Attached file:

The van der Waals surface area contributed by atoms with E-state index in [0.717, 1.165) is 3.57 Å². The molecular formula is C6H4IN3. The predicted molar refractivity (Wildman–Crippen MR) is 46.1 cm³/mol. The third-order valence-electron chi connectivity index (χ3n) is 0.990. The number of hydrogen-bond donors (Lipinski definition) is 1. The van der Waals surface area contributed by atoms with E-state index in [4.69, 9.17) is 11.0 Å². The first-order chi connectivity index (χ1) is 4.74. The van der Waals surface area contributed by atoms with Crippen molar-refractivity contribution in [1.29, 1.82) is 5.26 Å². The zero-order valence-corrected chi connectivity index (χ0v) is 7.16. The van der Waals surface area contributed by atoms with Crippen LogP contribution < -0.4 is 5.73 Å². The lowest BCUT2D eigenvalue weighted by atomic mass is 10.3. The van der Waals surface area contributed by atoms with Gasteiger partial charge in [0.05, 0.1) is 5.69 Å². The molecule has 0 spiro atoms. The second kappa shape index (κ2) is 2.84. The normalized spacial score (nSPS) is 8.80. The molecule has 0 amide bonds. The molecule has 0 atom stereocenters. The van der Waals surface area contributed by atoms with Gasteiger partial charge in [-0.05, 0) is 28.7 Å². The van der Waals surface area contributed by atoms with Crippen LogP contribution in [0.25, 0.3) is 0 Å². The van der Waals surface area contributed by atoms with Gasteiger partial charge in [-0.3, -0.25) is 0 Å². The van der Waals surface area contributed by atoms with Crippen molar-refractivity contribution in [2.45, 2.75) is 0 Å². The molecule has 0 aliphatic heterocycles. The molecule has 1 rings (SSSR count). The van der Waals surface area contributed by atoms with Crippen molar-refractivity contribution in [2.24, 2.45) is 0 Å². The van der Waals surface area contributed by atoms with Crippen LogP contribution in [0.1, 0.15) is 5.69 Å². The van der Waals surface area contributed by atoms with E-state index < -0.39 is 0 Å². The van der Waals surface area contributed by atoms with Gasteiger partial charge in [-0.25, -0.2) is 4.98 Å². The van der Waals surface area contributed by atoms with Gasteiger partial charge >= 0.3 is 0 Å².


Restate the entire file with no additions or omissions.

The van der Waals surface area contributed by atoms with E-state index in [0.717, 1.165) is 3.57 Å². The molecular formula is C6H4IN3. The predicted molar refractivity (Wildman–Crippen MR) is 46.1 cm³/mol. The third-order valence-electron chi connectivity index (χ3n) is 0.990. The number of hydrogen-bond donors (Lipinski definition) is 1. The van der Waals surface area contributed by atoms with E-state index in [4.69, 9.17) is 11.0 Å². The first-order chi connectivity index (χ1) is 4.74. The van der Waals surface area contributed by atoms with Crippen molar-refractivity contribution in [1.29, 1.82) is 5.26 Å². The zero-order valence-corrected chi connectivity index (χ0v) is 7.16. The van der Waals surface area contributed by atoms with Crippen LogP contribution < -0.4 is 5.73 Å². The lowest BCUT2D eigenvalue weighted by atomic mass is 10.3. The van der Waals surface area contributed by atoms with Gasteiger partial charge in [0.05, 0.1) is 5.69 Å². The molecule has 0 spiro atoms. The second kappa shape index (κ2) is 2.84. The normalized spacial score (nSPS) is 8.80. The molecule has 0 amide bonds. The molecule has 0 atom stereocenters. The van der Waals surface area contributed by atoms with Gasteiger partial charge in [-0.05, 0) is 28.7 Å². The van der Waals surface area contributed by atoms with Crippen LogP contribution in [0.25, 0.3) is 0 Å². The van der Waals surface area contributed by atoms with Gasteiger partial charge in [-0.3, -0.25) is 0 Å². The van der Waals surface area contributed by atoms with Crippen molar-refractivity contribution in [2.45, 2.75) is 0 Å². The molecule has 0 aliphatic heterocycles. The molecule has 1 rings (SSSR count). The van der Waals surface area contributed by atoms with Crippen molar-refractivity contribution in [2.24, 2.45) is 0 Å². The van der Waals surface area contributed by atoms with Crippen LogP contribution in [0.1, 0.15) is 5.69 Å². The van der Waals surface area contributed by atoms with E-state index < -0.39 is 0 Å². The van der Waals surface area contributed by atoms with Gasteiger partial charge in [-0.25, -0.2) is 4.98 Å². The van der Waals surface area contributed by atoms with Gasteiger partial charge >= 0.3 is 0 Å².